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    Oates’ article on Death of a Salesman is very interesting because it offers a new perspective by which the play can be analyzed. He begins by pointing out the relationship the play and Willy Loman’s character has with us, the readers. Oates distinguishes that each specific reader does not face the inevitable relation it shares personally with Willy. He further declares that Willy represents the inner-self of many, and that his situation is not an individual condition but a universal truth.

    Also, it is very interesting how Oates emphasizes the concept of failure and success in Death of a Salesman. He points out that Willy goes beyond failure into a distinct transcendent character. I believe that this is true because it is the effort and process that should be considered more than his eventual decline. The effort Willy made can be contrasted with Biff’s lack of. However, Willy dies poor while Biff inherits the money from Willy’s death.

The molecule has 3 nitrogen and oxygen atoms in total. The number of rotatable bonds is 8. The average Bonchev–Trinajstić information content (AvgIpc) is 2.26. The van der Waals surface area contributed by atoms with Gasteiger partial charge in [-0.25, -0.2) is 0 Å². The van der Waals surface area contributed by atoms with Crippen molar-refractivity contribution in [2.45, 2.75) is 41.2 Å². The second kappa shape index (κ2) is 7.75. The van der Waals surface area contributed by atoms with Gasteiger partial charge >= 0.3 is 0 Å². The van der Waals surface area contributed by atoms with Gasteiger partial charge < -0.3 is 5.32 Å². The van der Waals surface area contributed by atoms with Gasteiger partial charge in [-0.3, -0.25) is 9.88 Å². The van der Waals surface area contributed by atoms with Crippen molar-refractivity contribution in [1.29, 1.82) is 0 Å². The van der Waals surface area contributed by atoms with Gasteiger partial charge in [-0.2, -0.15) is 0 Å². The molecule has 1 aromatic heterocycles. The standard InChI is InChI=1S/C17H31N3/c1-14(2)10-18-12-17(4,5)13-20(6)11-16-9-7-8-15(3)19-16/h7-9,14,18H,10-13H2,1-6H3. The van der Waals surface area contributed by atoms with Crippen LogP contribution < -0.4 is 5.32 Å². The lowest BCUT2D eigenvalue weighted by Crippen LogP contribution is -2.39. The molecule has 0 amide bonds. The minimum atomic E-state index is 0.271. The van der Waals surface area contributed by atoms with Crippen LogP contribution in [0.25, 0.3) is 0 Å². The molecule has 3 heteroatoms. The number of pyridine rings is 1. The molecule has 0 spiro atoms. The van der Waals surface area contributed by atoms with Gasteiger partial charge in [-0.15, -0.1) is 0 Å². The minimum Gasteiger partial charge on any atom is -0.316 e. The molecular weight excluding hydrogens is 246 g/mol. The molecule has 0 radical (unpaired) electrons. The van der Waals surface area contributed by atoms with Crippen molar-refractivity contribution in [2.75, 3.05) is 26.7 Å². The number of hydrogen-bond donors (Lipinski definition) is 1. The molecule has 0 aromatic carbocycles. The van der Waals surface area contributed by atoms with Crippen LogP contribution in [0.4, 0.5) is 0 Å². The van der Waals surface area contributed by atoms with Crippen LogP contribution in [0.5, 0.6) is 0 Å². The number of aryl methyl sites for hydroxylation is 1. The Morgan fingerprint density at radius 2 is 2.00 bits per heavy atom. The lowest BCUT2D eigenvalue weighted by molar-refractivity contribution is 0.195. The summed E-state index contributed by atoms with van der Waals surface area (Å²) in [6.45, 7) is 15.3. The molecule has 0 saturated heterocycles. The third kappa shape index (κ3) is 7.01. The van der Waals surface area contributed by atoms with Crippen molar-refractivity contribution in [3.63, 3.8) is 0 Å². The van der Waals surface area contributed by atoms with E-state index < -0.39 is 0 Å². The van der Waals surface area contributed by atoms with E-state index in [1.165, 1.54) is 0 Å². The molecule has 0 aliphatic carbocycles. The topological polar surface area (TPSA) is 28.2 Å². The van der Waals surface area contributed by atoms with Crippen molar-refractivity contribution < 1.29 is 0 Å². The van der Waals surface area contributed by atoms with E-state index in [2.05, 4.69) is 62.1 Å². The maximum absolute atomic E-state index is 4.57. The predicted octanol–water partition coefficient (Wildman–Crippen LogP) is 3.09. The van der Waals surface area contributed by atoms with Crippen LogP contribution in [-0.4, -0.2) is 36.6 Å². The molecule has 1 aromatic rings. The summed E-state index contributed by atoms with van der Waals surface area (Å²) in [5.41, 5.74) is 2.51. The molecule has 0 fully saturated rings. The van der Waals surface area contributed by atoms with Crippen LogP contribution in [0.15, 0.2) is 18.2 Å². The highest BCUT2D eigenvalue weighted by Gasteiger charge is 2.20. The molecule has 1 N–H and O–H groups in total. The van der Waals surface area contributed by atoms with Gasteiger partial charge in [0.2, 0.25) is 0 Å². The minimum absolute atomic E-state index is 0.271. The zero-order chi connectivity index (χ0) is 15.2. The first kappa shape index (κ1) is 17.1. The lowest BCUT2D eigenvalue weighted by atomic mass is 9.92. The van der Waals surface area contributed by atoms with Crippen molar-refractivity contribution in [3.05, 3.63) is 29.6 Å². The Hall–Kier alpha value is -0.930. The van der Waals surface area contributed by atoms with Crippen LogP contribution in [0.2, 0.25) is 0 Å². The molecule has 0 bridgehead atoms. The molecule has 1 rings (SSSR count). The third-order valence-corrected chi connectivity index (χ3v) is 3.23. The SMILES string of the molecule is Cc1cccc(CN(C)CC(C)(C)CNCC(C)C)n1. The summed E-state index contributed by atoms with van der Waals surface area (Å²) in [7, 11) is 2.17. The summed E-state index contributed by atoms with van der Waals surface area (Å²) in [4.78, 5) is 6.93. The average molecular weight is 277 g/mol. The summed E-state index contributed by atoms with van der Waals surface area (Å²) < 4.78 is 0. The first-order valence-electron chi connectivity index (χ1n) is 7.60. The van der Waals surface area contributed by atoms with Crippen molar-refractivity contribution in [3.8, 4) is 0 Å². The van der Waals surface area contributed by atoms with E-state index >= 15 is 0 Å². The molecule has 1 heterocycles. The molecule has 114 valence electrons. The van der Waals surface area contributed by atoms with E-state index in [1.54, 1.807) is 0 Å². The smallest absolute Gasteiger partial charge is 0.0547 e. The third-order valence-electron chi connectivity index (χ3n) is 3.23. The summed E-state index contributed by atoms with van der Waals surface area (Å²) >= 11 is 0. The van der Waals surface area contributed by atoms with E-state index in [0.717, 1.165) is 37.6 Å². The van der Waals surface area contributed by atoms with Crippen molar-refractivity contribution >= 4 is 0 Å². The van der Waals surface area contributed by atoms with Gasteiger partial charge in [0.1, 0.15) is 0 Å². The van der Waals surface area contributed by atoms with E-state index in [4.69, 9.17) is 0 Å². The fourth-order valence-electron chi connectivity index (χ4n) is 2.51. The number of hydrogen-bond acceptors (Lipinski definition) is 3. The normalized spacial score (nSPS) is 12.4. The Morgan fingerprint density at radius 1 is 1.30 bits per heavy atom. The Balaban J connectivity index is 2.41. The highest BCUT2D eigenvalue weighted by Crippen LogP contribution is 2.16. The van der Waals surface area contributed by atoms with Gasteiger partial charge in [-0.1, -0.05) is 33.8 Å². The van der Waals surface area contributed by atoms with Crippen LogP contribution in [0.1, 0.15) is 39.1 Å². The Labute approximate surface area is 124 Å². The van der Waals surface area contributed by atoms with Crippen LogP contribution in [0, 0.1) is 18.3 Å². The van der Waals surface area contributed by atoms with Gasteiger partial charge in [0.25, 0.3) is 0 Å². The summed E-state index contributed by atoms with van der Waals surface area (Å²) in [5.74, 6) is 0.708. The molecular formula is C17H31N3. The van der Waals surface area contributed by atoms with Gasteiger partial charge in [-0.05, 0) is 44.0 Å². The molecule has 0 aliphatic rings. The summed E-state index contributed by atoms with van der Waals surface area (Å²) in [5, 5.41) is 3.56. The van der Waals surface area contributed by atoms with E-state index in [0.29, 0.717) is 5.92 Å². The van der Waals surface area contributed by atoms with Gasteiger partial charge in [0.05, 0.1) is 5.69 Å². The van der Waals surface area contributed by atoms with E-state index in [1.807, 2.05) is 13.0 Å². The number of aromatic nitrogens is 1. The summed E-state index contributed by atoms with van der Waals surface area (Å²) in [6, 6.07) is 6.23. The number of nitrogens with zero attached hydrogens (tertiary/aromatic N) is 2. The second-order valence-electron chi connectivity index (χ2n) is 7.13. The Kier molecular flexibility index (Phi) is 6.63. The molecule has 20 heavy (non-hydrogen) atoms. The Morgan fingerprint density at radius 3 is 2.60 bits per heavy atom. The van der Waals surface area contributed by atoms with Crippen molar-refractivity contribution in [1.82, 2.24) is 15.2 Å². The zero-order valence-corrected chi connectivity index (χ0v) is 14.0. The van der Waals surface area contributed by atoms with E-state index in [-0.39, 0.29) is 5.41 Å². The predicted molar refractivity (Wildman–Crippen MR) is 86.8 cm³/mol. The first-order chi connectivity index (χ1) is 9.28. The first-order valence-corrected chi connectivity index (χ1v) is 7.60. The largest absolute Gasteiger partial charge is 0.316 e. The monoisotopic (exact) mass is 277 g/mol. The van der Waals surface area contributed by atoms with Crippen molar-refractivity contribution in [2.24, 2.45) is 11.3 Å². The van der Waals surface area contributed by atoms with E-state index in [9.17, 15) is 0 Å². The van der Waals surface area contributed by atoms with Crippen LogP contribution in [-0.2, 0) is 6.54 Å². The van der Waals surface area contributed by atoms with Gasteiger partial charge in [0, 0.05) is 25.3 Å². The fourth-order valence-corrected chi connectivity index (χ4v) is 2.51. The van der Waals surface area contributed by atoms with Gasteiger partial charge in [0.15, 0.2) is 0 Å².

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    Inactive Member sofiastaburuaga's Avatar
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    Reading this article my impression was that Ms. Oates was perfectly correct. It was like if she was reading my own mind. In a way she says that all of us are trying to live the American Dream and that we are all Willy Lomans.
    “Willy Loman is all of us. Or, rather, we are Willy Loman, particularly those of us who are writers, poets, dreamers; the yearning soul “way out there in the blue.” Dreaming is required of us, even if our dreams are very possibly self-willed delusions. And we recognize our desperate child’s voice assuring us, like Willy Loman pep-talking himself at the edge of a lighted stage as at the edge of eternity—”God Almighty, [I’ll] be great yet! A star like that, magnificent, can never really fade away!”
    Except of course, it can.”